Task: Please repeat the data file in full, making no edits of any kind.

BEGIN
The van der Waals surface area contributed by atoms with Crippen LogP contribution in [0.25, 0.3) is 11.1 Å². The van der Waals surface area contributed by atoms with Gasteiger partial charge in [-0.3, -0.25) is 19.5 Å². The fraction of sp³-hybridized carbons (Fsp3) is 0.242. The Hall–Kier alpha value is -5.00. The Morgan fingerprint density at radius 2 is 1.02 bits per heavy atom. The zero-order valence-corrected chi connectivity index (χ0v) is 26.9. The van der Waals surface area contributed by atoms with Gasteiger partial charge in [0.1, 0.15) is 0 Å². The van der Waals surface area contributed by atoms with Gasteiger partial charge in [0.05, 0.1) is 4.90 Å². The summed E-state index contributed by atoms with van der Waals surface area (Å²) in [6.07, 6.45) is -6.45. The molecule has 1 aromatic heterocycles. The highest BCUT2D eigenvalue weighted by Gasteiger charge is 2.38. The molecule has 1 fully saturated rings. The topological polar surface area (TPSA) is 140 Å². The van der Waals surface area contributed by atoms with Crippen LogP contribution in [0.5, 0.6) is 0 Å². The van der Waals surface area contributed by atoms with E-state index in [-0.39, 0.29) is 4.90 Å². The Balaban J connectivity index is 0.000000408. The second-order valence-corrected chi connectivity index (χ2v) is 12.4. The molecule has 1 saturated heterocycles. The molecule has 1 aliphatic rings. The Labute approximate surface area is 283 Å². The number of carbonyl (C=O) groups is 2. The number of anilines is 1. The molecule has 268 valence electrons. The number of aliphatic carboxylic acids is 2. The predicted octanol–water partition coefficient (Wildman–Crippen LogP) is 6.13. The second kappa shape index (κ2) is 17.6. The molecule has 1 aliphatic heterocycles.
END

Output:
The van der Waals surface area contributed by atoms with Crippen LogP contribution in [0.25, 0.3) is 11.1 Å². The van der Waals surface area contributed by atoms with Gasteiger partial charge in [-0.3, -0.25) is 19.5 Å². The fraction of sp³-hybridized carbons (Fsp3) is 0.242. The Hall–Kier alpha value is -5.00. The Morgan fingerprint density at radius 2 is 1.02 bits per heavy atom. The zero-order valence-corrected chi connectivity index (χ0v) is 26.9. The van der Waals surface area contributed by atoms with Gasteiger partial charge in [0.1, 0.15) is 0 Å². The van der Waals surface area contributed by atoms with Gasteiger partial charge in [0.05, 0.1) is 4.90 Å². The summed E-state index contributed by atoms with van der Waals surface area (Å²) in [6.07, 6.45) is -6.45. The molecule has 1 aromatic heterocycles. The highest BCUT2D eigenvalue weighted by Gasteiger charge is 2.38. The molecule has 1 fully saturated rings. The topological polar surface area (TPSA) is 140 Å². The van der Waals surface area contributed by atoms with Crippen LogP contribution in [0.5, 0.6) is 0 Å². The van der Waals surface area contributed by atoms with E-state index in [-0.39, 0.29) is 4.90 Å². The Balaban J connectivity index is 0.000000408. The second-order valence-corrected chi connectivity index (χ2v) is 12.4. The molecule has 1 saturated heterocycles. The molecule has 1 aliphatic rings. The Labute approximate surface area is 283 Å². The number of carbonyl (C=O) groups is 2. The number of anilines is 1. The molecule has 268 valence electrons. The number of aliphatic carboxylic acids is 2. The predicted octanol–water partition coefficient (Wildman–Crippen LogP) is 6.13. The second kappa shape index (κ2) is 17.6. The molecule has 1 aliphatic heterocycles.